Nobody wants to pay retail. Not these days.
Just look at the Internet: People are Googling bargain-related terms like crazy. For instance, take the word "coupon" -- the use of that word alone zoomed to 19.9 million searches in the past year (and is probably why Spirit Airlines gave "coupon" such prominence in a recent airfare sale campaign).
Ah, sales. Spirit is not alone. Today, the airlines feature a seemingly never-ending cycle of sales that has "trained" us to expect bargains. And oh, how the airlines are paying for this.
But about those deals: Today's airfare sales are absolutely sizzling.
Case in point: Last week, several airlines dropped their prices below $500 for round trip flights to Moscow. No, not Moscow, Idaho -- I'm talking Russia. Then, American Airlines jumped in and suddenly, you could fly to Russia and back for $200.
One AA fare was round trip from Baltimore to Moscow for $205 -- and according to my weekend calculations, it was actually cheaper to fly to Moscow (from Baltimore) than round trip to Madison, Wis. Cheaper to fly to Moscow than to Monterey/Carmel, Calif. Cheaper to fly to Moscow than to Moline, Ill. -- wait, no, I spoke too soon: It cost a whopping $19 more to fly to Moscow than Moline -- sorry about that.
What's going on? More to the point, why? And what should you be doing?
First of all, you have to understand that this is an absolutely crazy airfare environment. The airlines are trying to fill up their planes but people are procrastinating -- while others just aren't flying. Meanwhile, an empty seat is worthless to an airline.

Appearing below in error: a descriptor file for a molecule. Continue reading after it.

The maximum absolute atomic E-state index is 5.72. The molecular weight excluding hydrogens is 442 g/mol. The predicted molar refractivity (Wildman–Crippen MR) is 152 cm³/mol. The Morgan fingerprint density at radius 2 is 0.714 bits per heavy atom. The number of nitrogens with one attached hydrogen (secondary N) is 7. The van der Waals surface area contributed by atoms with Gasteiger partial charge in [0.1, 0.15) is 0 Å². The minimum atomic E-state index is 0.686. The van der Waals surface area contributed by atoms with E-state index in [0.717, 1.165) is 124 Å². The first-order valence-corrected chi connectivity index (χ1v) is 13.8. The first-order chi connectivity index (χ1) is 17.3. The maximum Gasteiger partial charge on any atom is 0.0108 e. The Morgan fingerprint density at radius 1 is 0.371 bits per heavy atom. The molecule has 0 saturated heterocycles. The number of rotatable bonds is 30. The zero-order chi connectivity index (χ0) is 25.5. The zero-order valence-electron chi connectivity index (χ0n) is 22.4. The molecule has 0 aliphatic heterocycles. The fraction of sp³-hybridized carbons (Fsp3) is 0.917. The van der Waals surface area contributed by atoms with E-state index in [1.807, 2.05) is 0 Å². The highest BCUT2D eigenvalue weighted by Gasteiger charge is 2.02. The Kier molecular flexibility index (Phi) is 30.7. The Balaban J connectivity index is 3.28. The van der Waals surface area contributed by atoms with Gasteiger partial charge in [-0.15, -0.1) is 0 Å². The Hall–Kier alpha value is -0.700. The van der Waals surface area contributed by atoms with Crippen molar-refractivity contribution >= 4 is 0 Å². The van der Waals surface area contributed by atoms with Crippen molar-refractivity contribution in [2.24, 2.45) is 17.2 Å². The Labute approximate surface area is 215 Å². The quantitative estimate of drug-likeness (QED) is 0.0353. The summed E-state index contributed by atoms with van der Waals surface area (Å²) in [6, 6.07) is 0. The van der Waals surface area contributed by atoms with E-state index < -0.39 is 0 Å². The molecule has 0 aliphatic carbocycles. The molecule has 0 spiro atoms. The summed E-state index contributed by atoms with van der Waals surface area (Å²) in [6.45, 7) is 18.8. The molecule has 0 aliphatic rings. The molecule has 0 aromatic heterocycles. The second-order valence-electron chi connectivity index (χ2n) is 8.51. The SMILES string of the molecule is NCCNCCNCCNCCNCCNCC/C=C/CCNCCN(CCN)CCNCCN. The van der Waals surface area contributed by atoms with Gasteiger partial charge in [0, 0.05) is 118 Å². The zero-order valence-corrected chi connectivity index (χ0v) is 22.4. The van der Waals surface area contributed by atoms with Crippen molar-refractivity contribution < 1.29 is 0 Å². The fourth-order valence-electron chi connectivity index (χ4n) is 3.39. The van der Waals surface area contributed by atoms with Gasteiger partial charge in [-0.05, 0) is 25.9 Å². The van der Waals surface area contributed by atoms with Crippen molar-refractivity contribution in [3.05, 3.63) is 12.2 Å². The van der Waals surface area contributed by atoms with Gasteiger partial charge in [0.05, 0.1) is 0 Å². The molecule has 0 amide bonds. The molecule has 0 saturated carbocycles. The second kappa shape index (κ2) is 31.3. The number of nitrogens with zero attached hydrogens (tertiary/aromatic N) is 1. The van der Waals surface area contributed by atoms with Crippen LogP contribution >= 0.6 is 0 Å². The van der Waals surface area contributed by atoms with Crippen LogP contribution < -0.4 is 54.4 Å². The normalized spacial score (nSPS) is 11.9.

So, we get the yo-yo price game: when nobody's buying tickets, prices take a dive. When people start buying, prices creep up.
It wasn't supposed to work like this -- the airlines were trying to get away from "price is everything" with the introduction of "a la carte" pricing.
OK, so charging for water and soda didn't work out for US Airways, and they backpedaled -- but JetBlue will gladly sell you a blanket, and many carriers will be happy to check your bag for a hefty fee, and most will charge for food.
In fact, Southwest Airlines -- of no-frills fame -- made a bit of news last week, when a spokesperson commented that selling snacks and sandwiches on board "was intriguing to us."
Less intriguing -- certainly for passengers -- is Spirit Airlines' latest fee: You now pay for the privilege of buying a Spirit ticket online. By my count, the airline tried charging this fee twice before -- will the third time be the charm? It would seem so.
OK, but the new wave of a la carte pricing didn't exactly work out the way it was supposed to -- because the global economy didn't work out the way it was supposed to. And for the airlines, the financial mess is the third once-in-a-blue-moon crisis this decade, after the post-9/11 slump, and last year's soaring fuel prices.
And now? People considering flying are on the fence -- unless they can get the deal of the century.